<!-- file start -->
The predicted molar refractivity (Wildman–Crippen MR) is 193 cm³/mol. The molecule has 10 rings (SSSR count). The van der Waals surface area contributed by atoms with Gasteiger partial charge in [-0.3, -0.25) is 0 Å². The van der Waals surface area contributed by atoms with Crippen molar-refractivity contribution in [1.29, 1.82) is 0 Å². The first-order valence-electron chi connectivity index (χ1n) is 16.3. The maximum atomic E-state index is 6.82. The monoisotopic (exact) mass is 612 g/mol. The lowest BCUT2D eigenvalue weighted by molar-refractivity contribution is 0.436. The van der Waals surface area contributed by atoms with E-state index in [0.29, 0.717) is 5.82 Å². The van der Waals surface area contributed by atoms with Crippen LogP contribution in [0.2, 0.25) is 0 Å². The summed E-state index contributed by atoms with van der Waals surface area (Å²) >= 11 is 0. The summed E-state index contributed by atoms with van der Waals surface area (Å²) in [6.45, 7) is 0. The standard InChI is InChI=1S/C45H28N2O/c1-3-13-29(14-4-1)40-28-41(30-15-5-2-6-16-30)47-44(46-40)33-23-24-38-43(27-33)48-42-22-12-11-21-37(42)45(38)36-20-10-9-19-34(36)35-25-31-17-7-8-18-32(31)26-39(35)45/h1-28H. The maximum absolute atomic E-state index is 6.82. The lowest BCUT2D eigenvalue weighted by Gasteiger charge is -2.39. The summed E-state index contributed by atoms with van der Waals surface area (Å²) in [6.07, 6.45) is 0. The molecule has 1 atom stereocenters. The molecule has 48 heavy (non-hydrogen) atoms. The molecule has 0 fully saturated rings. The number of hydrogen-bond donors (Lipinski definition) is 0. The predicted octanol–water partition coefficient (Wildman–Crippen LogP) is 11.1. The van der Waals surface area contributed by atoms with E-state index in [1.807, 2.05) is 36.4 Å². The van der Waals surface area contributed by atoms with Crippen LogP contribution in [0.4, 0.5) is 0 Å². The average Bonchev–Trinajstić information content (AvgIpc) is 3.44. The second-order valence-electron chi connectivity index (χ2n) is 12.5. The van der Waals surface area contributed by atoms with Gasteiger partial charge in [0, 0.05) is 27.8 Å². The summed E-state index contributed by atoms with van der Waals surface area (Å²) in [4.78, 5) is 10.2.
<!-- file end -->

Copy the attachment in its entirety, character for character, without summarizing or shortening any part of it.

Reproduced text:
The predicted molar refractivity (Wildman–Crippen MR) is 193 cm³/mol. The molecule has 10 rings (SSSR count). The van der Waals surface area contributed by atoms with Gasteiger partial charge in [-0.3, -0.25) is 0 Å². The van der Waals surface area contributed by atoms with Crippen molar-refractivity contribution in [1.29, 1.82) is 0 Å². The first-order valence-electron chi connectivity index (χ1n) is 16.3. The maximum atomic E-state index is 6.82. The monoisotopic (exact) mass is 612 g/mol. The lowest BCUT2D eigenvalue weighted by molar-refractivity contribution is 0.436. The van der Waals surface area contributed by atoms with E-state index in [0.29, 0.717) is 5.82 Å². The van der Waals surface area contributed by atoms with Crippen LogP contribution in [0.2, 0.25) is 0 Å². The summed E-state index contributed by atoms with van der Waals surface area (Å²) >= 11 is 0. The summed E-state index contributed by atoms with van der Waals surface area (Å²) in [6.45, 7) is 0. The standard InChI is InChI=1S/C45H28N2O/c1-3-13-29(14-4-1)40-28-41(30-15-5-2-6-16-30)47-44(46-40)33-23-24-38-43(27-33)48-42-22-12-11-21-37(42)45(38)36-20-10-9-19-34(36)35-25-31-17-7-8-18-32(31)26-39(35)45/h1-28H. The maximum absolute atomic E-state index is 6.82. The lowest BCUT2D eigenvalue weighted by Gasteiger charge is -2.39. The summed E-state index contributed by atoms with van der Waals surface area (Å²) in [6.07, 6.45) is 0. The molecule has 1 atom stereocenters. The molecule has 48 heavy (non-hydrogen) atoms. The molecule has 0 fully saturated rings. The number of hydrogen-bond donors (Lipinski definition) is 0. The predicted octanol–water partition coefficient (Wildman–Crippen LogP) is 11.1. The van der Waals surface area contributed by atoms with E-state index in [1.807, 2.05) is 36.4 Å². The van der Waals surface area contributed by atoms with Crippen LogP contribution in [0.4, 0.5) is 0 Å². The average Bonchev–Trinajstić information content (AvgIpc) is 3.44. The second-order valence-electron chi connectivity index (χ2n) is 12.5. The van der Waals surface area contributed by atoms with Gasteiger partial charge in [0, 0.05) is 27.8 Å². The summed E-state index contributed by atoms with van der Waals surface area (Å²) in [4.78, 5) is 10.2.